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  • Pastor Michael Brown

Jesus In Samaria (March 8, 2020)

John 4: 4-18


Jesus in Samaria


So we return this week to our run through the story of the Scriptures, and we are now moving on from Galilee. You remember the last time, two weeks ago, Jesus was coming down the Mount of Transfiguration, and I said that Jesus would turn his face toward Jerusalem and would head toward his Passion. In the Gospel of Mark he does make one stop at Capernaum before doing so.


But I’m not in the Gospel of Mark today; I’m the Gospel of John. And we’ve been in the Gospel of Mark the entire time, so why am I in the Gospel of John? Well, the reason is that in the Gospel of Mark Jesus take a different route; a route that was more normal for a Jewish man to take to get from Galilee to Judea. This time though, in the Gospel of John, Jesus walks through Samaria. In fact it says that Jesus “had to go through Samaria.” And I don’t want to lose these stories. Jesus‘s time in Samaria and on the way to Samaria are extremely important stories for us to remember as you move from Galilee to Jerusalem. I want to at least pick up something out of this trip.


So if he went to Samarica, why is it that Mark says Jesus went some with some other route? The simplest answer is he probably went to Jerusalem more than once. I mentioned at the very start of this calendar year that tradition holds Jesus’s ministry lasted for three years, which we get from multiple stories of a trip to Jerusalem, multiple stories of Passover; conflicting stories of these things. And the easiest way to resolve the conflict it’s just simply say he went more than once. If you have three conflicting stories of Passover, than that would mean he went three years in ministry. This is the idea. Probably, one time that he went to Jerusalem he went through Samaria, and another time he went to Jerusalem and he went on a different route.


Now, it is worth noting that the Gospel of John says that Jesus had to go through Samaria, but he did not have to go through Samaria. There was another route. In fact, it was more common to go the other route: a good Jewish man would travel across the Jordan River to the East Bank, walk down the East Bank of the Jordan River, and somewhere around Jericho cross back across the Jordan River and then wind up going to Jerusalem. They would do that specifically to avoid Samaria. And yet Jesus walks through. That would’ve been an extremely strange thing to do. If a Jewish man, for some reason, found themselves in a place where they absolutely had to go through Samaria, they would put their head down and go without looking back. So Jesus not only being here but interacting with the people is unusual. Not unique, but unusual.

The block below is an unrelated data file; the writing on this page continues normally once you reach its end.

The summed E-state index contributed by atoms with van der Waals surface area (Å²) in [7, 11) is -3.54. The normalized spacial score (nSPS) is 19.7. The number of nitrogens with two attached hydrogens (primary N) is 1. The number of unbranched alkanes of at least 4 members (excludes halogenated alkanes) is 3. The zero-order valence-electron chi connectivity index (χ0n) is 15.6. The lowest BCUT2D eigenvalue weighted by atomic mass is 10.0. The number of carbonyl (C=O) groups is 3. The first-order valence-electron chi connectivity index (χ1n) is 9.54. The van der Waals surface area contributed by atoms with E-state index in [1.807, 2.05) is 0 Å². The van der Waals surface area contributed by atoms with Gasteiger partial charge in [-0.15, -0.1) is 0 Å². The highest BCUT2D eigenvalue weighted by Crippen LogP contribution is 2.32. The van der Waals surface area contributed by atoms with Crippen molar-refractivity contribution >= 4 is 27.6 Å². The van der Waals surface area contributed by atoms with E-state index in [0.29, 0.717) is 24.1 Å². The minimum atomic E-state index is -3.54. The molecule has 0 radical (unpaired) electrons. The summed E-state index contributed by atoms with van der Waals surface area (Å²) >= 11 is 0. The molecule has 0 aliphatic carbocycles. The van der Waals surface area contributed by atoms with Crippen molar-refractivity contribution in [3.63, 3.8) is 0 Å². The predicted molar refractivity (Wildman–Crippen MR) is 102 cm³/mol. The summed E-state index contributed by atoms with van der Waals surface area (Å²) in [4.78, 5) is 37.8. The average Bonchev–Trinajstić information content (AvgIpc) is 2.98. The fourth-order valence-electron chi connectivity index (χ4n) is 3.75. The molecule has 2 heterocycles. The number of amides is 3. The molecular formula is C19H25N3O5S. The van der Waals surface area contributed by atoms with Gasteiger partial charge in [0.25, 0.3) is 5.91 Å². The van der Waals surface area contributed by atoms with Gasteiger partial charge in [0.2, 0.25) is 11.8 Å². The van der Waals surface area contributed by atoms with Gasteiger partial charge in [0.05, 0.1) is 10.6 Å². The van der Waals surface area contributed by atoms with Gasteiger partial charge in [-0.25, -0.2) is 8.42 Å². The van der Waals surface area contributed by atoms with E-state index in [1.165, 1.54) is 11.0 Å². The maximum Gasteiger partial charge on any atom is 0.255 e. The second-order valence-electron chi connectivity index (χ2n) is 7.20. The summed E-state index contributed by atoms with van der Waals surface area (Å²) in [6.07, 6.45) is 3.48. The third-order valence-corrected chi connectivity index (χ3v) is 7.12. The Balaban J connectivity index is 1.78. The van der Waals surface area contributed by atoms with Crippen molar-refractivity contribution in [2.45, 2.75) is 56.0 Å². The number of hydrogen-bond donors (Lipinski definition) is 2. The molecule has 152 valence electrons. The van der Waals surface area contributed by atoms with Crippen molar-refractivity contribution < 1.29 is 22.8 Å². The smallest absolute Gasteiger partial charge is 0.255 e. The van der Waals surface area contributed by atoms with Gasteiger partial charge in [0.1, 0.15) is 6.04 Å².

The reason for that stems back to the book of Ezra, which is one of the books we skipped. The Book of Ezra is the story of the exiles coming back from Babylon. Now, the area of the northern part of Israel, Samaria and even Galilee, were conquered by the Assyrians about 150-200 years before the southern kingdom of Judah fell. And when they fell in the north, all of the nobles were all taken away and the poor were left in the land. And then the Assyrians moved other people into the land to kind of assimilate them. It was successful.


But what would happen is that the people who were left and the people who came in begin to intermarry. And they still called themselves good Jewish people, but they begin to intermarry. The exiles in Babylon did not intermarry with the people of Babylon. So, when they come back, they call those that remained not Jewish any longer. “You’ve intermarried; you are a half breed, and so therefore a Gentile,” they say. And when they built the Temple, the people they called Samaritans because Samaria was the capital of the northern kingdom of Israel and the largest city in the area, want to go worship God on the Lord’s mountain. And the returned exiles say no. You remember that a Gentile isn’t allowed in the assembly; and they said these people were not Jewish anymore, they were a Gentile now. So the people of the land say “OK, I’m just going to go worship on one of the mountains that the Northern Kings set up long ago. So they do, they start worshiping on their mountain. Actually, if you keep reading, one of the things that Jesus and this woman get into is where people were supposed to worship God: in Jerusalem or here. So this fighting between these two races, groups of people that have become different races and different religions almost, gets really tense over 500 years, and gets really really personal. And Jesus breaks into all of that and speaks to this Samaritan woman.